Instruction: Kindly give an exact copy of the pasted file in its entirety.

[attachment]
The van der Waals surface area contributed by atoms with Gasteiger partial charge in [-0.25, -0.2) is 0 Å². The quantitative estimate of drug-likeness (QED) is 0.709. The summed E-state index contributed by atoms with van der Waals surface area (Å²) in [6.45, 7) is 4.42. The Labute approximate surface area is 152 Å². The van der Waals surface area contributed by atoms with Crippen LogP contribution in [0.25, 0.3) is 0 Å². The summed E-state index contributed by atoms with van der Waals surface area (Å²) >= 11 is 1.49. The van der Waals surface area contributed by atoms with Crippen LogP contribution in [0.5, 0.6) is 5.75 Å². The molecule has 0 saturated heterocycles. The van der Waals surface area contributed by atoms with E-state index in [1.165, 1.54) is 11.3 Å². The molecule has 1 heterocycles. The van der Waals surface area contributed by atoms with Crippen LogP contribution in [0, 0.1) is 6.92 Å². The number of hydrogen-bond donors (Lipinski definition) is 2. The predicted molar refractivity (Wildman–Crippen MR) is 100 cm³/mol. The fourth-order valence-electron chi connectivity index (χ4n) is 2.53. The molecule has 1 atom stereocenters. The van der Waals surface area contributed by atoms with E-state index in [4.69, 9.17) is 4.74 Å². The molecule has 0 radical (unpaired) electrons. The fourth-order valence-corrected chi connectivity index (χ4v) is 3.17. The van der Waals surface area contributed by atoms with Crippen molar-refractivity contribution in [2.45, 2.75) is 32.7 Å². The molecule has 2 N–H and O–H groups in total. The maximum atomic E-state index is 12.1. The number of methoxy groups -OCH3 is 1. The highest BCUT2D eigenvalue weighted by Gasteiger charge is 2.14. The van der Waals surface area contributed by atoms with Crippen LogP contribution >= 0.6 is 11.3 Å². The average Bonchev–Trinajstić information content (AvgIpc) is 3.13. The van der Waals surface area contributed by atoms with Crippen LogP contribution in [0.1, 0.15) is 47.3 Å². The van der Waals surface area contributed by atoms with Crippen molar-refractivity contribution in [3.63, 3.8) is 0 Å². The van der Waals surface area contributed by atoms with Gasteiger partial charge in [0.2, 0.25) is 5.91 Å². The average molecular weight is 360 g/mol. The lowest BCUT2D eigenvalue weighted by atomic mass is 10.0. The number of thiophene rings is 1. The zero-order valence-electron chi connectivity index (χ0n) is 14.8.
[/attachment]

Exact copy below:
The van der Waals surface area contributed by atoms with Gasteiger partial charge in [-0.25, -0.2) is 0 Å². The quantitative estimate of drug-likeness (QED) is 0.709. The summed E-state index contributed by atoms with van der Waals surface area (Å²) in [6.45, 7) is 4.42. The Labute approximate surface area is 152 Å². The van der Waals surface area contributed by atoms with Crippen LogP contribution in [0.25, 0.3) is 0 Å². The summed E-state index contributed by atoms with van der Waals surface area (Å²) >= 11 is 1.49. The van der Waals surface area contributed by atoms with Crippen LogP contribution in [0.5, 0.6) is 5.75 Å². The molecule has 0 saturated heterocycles. The van der Waals surface area contributed by atoms with E-state index in [1.165, 1.54) is 11.3 Å². The molecule has 1 heterocycles. The van der Waals surface area contributed by atoms with Crippen LogP contribution in [0, 0.1) is 6.92 Å². The number of hydrogen-bond donors (Lipinski definition) is 2. The predicted molar refractivity (Wildman–Crippen MR) is 100 cm³/mol. The fourth-order valence-electron chi connectivity index (χ4n) is 2.53. The molecule has 1 atom stereocenters. The van der Waals surface area contributed by atoms with E-state index in [4.69, 9.17) is 4.74 Å². The molecule has 0 radical (unpaired) electrons. The fourth-order valence-corrected chi connectivity index (χ4v) is 3.17. The van der Waals surface area contributed by atoms with Crippen molar-refractivity contribution in [2.45, 2.75) is 32.7 Å². The molecule has 2 N–H and O–H groups in total. The maximum atomic E-state index is 12.1. The number of methoxy groups -OCH3 is 1. The highest BCUT2D eigenvalue weighted by Gasteiger charge is 2.14. The van der Waals surface area contributed by atoms with Crippen LogP contribution >= 0.6 is 11.3 Å². The average Bonchev–Trinajstić information content (AvgIpc) is 3.13. The van der Waals surface area contributed by atoms with Crippen LogP contribution in [0.1, 0.15) is 47.3 Å². The van der Waals surface area contributed by atoms with Crippen molar-refractivity contribution in [3.63, 3.8) is 0 Å². The van der Waals surface area contributed by atoms with Gasteiger partial charge in [0.2, 0.25) is 5.91 Å². The average molecular weight is 360 g/mol. The lowest BCUT2D eigenvalue weighted by atomic mass is 10.0. The number of thiophene rings is 1. The zero-order valence-electron chi connectivity index (χ0n) is 14.8.